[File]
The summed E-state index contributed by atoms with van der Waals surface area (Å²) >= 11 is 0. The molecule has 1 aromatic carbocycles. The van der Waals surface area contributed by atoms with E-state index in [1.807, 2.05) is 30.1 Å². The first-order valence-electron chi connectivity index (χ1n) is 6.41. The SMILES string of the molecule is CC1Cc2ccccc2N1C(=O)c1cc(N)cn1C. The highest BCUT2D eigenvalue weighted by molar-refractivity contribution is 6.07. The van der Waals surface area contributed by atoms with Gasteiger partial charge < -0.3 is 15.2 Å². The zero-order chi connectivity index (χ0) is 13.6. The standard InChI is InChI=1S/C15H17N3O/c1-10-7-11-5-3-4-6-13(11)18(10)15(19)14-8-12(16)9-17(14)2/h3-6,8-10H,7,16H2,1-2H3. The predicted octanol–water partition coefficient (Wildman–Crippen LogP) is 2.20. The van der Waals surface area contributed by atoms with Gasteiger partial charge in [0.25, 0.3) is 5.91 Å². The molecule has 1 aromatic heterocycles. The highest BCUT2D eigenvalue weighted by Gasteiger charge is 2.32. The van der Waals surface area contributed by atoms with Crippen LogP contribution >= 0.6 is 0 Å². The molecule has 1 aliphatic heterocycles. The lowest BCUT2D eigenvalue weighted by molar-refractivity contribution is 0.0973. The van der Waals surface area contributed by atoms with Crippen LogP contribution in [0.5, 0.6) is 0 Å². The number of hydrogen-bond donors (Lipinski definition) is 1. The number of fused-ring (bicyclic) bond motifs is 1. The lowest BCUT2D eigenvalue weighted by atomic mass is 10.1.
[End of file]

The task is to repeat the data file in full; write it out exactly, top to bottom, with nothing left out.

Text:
The summed E-state index contributed by atoms with van der Waals surface area (Å²) >= 11 is 0. The molecule has 1 aromatic carbocycles. The van der Waals surface area contributed by atoms with E-state index in [1.807, 2.05) is 30.1 Å². The first-order valence-electron chi connectivity index (χ1n) is 6.41. The SMILES string of the molecule is CC1Cc2ccccc2N1C(=O)c1cc(N)cn1C. The highest BCUT2D eigenvalue weighted by molar-refractivity contribution is 6.07. The van der Waals surface area contributed by atoms with Gasteiger partial charge < -0.3 is 15.2 Å². The zero-order chi connectivity index (χ0) is 13.6. The standard InChI is InChI=1S/C15H17N3O/c1-10-7-11-5-3-4-6-13(11)18(10)15(19)14-8-12(16)9-17(14)2/h3-6,8-10H,7,16H2,1-2H3. The predicted octanol–water partition coefficient (Wildman–Crippen LogP) is 2.20. The van der Waals surface area contributed by atoms with Gasteiger partial charge in [0.25, 0.3) is 5.91 Å². The molecule has 1 aromatic heterocycles. The highest BCUT2D eigenvalue weighted by Gasteiger charge is 2.32. The van der Waals surface area contributed by atoms with Crippen LogP contribution >= 0.6 is 0 Å². The molecule has 1 aliphatic heterocycles. The lowest BCUT2D eigenvalue weighted by molar-refractivity contribution is 0.0973. The van der Waals surface area contributed by atoms with Crippen LogP contribution in [0.5, 0.6) is 0 Å². The number of hydrogen-bond donors (Lipinski definition) is 1. The number of fused-ring (bicyclic) bond motifs is 1. The lowest BCUT2D eigenvalue weighted by atomic mass is 10.1.